Ideas from 'Language,Truth and Logic' by A.J. Ayer [1936], by Theme Structure

[found in 'Language, Truth and Logic' by Ayer,A.J. [Penguin 1974,0-14-021200-0]].

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1. Philosophy / D. Nature of Philosophy / 3. Philosophy Defined
Philosophy is a department of logic
1. Philosophy / D. Nature of Philosophy / 5. Aims of Philosophy / e. Philosophy as reason
Philosophers should abandon speculation, as philosophy is wholly critical
1. Philosophy / E. Nature of Metaphysics / 7. Against Metaphysics
Humeans rejected the a priori synthetic, and so rejected even Kantian metaphysics [Macdonald,C]
1. Philosophy / F. Analytic Philosophy / 7. Limitations of Analysis
Critics say analysis can only show the parts, and not their distinctive configuration
1. Philosophy / G. Scientific Philosophy / 3. Scientism
Philosophy deals with the questions that scientists do not wish to handle
3. Truth / H. Deflationary Truth / 2. Deflationary Truth
We cannot analyse the concept of 'truth', because it is simply a mark that a sentence is asserted
6. Mathematics / C. Sources of Mathematics / 6. Logicism / a. Early logicism
Maths and logic are true universally because they are analytic or tautological
7. Existence / A. Nature of Existence / 1. Nature of Existence
Positivists regard ontology as either meaningless or stipulated [Robinson,H]
11. Knowledge Aims / B. Certain Knowledge / 1. Certainty
Only tautologies can be certain; other propositions can only be probable
11. Knowledge Aims / C. Knowing Reality / 2. Phenomenalism
Logical positivists could never give the sense-data equivalent of 'there is a table next door' [Robinson,H]
Material things are constructions from actual and possible occurrences of sense-contents
12. Knowledge Sources / A. A Priori Knowledge / 4. A Priori as Necessities
We could verify 'a thing can't be in two places at once' by destroying one of the things [Ierubino]
12. Knowledge Sources / A. A Priori Knowledge / 5. A Priori Synthetic
Whether geometry can be applied to reality is an empirical question outside of geometry
12. Knowledge Sources / A. A Priori Knowledge / 7. A Priori from Convention
By changing definitions we could make 'a thing can't be in two places at once' a contradiction
12. Knowledge Sources / A. A Priori Knowledge / 8. A Priori as Analytic
To say that a proposition is true a priori is to say that it is a tautology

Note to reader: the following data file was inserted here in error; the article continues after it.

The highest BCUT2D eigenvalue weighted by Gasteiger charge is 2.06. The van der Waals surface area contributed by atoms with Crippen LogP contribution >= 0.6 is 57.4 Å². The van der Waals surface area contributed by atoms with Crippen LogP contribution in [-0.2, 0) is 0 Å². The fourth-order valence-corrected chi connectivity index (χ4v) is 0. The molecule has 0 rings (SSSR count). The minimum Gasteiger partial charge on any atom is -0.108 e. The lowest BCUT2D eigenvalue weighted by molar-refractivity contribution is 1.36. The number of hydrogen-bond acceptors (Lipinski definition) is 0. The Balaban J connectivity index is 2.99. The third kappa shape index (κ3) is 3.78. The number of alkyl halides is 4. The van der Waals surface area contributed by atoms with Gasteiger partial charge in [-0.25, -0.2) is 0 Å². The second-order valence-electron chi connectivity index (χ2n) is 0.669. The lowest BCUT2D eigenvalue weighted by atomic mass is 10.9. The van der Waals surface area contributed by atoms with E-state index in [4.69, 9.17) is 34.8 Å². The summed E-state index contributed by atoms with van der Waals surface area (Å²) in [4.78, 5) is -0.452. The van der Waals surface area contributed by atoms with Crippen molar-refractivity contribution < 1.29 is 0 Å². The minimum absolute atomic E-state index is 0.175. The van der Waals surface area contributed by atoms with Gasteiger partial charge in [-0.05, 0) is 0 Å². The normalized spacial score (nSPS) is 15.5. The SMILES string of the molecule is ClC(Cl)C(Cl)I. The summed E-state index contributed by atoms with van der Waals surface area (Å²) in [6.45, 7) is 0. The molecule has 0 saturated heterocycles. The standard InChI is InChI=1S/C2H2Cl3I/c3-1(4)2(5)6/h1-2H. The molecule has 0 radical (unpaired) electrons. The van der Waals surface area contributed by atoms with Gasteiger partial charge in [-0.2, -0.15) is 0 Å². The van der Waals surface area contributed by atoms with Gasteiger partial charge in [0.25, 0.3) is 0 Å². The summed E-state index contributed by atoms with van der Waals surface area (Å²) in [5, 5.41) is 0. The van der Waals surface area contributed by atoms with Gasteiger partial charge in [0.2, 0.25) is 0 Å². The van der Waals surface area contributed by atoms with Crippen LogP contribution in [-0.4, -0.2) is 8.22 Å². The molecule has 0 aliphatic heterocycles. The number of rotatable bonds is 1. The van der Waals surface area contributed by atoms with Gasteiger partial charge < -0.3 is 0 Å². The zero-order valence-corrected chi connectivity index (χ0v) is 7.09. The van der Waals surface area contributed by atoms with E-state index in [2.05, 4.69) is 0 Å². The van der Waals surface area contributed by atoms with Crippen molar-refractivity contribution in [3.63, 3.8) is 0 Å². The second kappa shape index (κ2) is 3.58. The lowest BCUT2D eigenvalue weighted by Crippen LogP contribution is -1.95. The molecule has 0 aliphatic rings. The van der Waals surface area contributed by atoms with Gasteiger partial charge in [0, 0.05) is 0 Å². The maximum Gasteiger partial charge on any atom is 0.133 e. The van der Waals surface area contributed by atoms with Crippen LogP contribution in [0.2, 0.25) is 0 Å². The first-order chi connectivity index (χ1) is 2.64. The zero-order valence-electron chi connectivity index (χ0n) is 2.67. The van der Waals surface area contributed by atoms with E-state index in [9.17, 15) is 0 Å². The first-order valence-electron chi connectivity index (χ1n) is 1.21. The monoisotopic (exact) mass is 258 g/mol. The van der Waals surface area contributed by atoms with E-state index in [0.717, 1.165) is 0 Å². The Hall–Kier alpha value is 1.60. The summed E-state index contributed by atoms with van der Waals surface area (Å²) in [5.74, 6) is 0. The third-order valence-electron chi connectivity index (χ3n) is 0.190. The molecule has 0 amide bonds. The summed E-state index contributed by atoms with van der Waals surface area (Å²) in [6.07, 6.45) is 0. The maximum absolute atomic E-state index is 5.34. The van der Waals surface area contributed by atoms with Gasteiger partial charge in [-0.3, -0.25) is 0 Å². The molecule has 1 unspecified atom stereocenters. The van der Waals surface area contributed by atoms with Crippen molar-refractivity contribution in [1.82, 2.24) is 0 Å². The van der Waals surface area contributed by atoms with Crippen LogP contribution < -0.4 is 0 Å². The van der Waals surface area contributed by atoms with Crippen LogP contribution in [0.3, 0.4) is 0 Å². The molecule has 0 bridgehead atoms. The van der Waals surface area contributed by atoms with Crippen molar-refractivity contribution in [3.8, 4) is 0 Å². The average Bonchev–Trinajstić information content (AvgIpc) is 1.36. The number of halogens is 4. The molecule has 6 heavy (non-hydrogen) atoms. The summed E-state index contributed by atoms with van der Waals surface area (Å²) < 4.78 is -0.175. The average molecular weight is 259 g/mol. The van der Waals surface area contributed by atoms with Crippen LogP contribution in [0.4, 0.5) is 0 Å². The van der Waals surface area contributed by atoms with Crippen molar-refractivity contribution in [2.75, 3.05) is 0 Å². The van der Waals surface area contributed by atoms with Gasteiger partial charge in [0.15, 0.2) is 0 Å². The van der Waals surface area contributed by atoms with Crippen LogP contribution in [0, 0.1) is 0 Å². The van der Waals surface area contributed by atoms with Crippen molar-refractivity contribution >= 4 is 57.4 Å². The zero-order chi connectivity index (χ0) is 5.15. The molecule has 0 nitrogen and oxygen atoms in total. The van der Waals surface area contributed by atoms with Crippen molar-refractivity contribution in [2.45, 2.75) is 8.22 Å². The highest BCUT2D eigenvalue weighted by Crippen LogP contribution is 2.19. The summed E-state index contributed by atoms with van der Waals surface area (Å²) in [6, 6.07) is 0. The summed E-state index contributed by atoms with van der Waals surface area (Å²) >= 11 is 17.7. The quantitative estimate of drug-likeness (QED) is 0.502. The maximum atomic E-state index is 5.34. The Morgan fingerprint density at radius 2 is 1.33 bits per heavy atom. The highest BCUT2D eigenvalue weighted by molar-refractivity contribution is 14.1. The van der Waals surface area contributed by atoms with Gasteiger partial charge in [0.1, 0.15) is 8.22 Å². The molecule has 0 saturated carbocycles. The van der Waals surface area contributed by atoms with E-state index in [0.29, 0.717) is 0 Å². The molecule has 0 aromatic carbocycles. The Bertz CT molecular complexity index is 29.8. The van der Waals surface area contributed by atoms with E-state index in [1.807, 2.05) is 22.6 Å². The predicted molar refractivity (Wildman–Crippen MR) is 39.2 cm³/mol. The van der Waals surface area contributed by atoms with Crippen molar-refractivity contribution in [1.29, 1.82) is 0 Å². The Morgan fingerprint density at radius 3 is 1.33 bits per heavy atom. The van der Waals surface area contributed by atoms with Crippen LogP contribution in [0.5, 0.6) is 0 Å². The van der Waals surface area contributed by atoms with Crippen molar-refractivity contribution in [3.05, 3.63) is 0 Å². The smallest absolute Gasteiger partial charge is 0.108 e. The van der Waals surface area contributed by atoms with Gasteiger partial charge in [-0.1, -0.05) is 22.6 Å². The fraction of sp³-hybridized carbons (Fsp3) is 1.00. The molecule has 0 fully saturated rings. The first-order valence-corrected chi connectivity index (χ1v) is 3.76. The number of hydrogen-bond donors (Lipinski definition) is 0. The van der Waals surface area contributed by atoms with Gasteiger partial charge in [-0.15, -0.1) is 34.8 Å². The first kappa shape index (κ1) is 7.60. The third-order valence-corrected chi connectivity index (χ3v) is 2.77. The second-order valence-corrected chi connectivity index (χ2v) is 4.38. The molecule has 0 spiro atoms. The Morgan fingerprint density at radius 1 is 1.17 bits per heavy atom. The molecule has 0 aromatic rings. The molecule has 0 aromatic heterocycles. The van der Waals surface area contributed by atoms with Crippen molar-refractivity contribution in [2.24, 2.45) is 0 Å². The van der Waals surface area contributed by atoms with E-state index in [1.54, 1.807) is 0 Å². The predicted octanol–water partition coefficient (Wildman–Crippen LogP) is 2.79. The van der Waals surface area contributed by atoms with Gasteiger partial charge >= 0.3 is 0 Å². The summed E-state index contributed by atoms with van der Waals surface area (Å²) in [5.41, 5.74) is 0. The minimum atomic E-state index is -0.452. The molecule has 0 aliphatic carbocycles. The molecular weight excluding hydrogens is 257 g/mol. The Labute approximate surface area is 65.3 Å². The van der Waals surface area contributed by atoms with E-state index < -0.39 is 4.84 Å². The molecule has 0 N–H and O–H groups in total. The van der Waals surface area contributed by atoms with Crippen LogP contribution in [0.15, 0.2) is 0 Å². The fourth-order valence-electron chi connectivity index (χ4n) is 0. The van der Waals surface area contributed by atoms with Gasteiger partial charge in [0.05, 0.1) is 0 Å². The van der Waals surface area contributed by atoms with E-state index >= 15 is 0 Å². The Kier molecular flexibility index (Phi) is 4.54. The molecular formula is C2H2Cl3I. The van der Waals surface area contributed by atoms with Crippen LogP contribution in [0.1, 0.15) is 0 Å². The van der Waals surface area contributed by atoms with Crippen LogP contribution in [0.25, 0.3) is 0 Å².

12. Knowledge Sources / B. Perception / 4. Sense Data / a. Sense-data theory
Positivists prefer sense-data to objects, because the vocabulary covers both illusions and perceptions [Robinson,H]
12. Knowledge Sources / B. Perception / 7. Causal Perception
Causal and representative theories of perception are wrong as they refer to unobservables
12. Knowledge Sources / C. Rationalism / 1. Rationalism
The main claim of rationalism is that thought is an independent source of knowledge
12. Knowledge Sources / D. Empiricism / 1. Empiricism
Empiricism lacked a decent account of the a priori, until Ayer said it was entirely analytic [O'Grady]
All propositions (especially 'metaphysics') must begin with the senses
My empiricism logically distinguishes analytic and synthetic propositions, and metaphysical verbiage
12. Knowledge Sources / D. Empiricism / 4. Pro-Empiricism
It is further sense-experience which informs us of the mistakes that arise out of sense-experience
12. Knowledge Sources / D. Empiricism / 5. Empiricism Critique
Empiricism, it is said, cannot account for our knowledge of necessary truths
14. Science / C. Induction / 2. Aims of Induction
The induction problem is to prove generalisations about the future based on the past
14. Science / C. Induction / 3. Limits of Induction
We can't use the uniformity of nature to prove induction, as that would be circular
15. Nature of Minds / A. Nature of Mind / 4. Other Minds / b. Scepticism of other minds
Other minds are 'metaphysical' objects, because I can never observe their experiences
15. Nature of Minds / A. Nature of Mind / 4. Other Minds / c. Knowing other minds
A conscious object is by definition one that behaves in a certain way, so behaviour proves consciousness
16. Persons / B. Nature of the Self / 5. Self as Associations
If the self is meaningful, it must be constructed from sense-experiences
16. Persons / B. Nature of the Self / 7. Self and Body / a. Self needs body
Two experiences belong to one self if their contents belong with one body
Empiricists can define personal identity as bodily identity, which consists of sense-contents
17. Mind and Body / A. Mind-Body Dualism / 8. Dualism of Mind Critique
The supposed 'gulf' between mind and matter is based on the senseless concept of 'substances'
19. Language / A. Nature of Meaning / 5. Meaning as Verification
A sentence is factually significant to someone if they know how to verify its proposition
Factual propositions imply (in conjunction with a few other premises) possible experiences
Tautologies and empirical hypotheses form the entire class of significant propositions
22. Metaethics / C. Ethics Foundations / 2. Source of Ethics / c. Ethical intuitionism
Moral intuition is worthless if there is no criterion to decide between intuitions
22. Metaethics / C. Ethics Foundations / 2. Source of Ethics / h. Expressivism
To say an act is wrong makes no further statement about it, but merely expresses disapproval
28. God / A. Divine Nature / 4. Divine Contradictions
A person with non-empirical attributes is unintelligible.
28. God / B. Proving God / 2. Proofs of Reason / b. Ontological Proof critique
When we ascribe an attribute to a thing, we covertly assert that it exists
28. God / C. Attitudes to God / 5. Atheism
If theism is non-sensical, then so is atheism.
29. Religion / D. Religious Issues / 1. Religious Commitment / c. Religious Verification
The 'truths' expressed by theists are not literally significant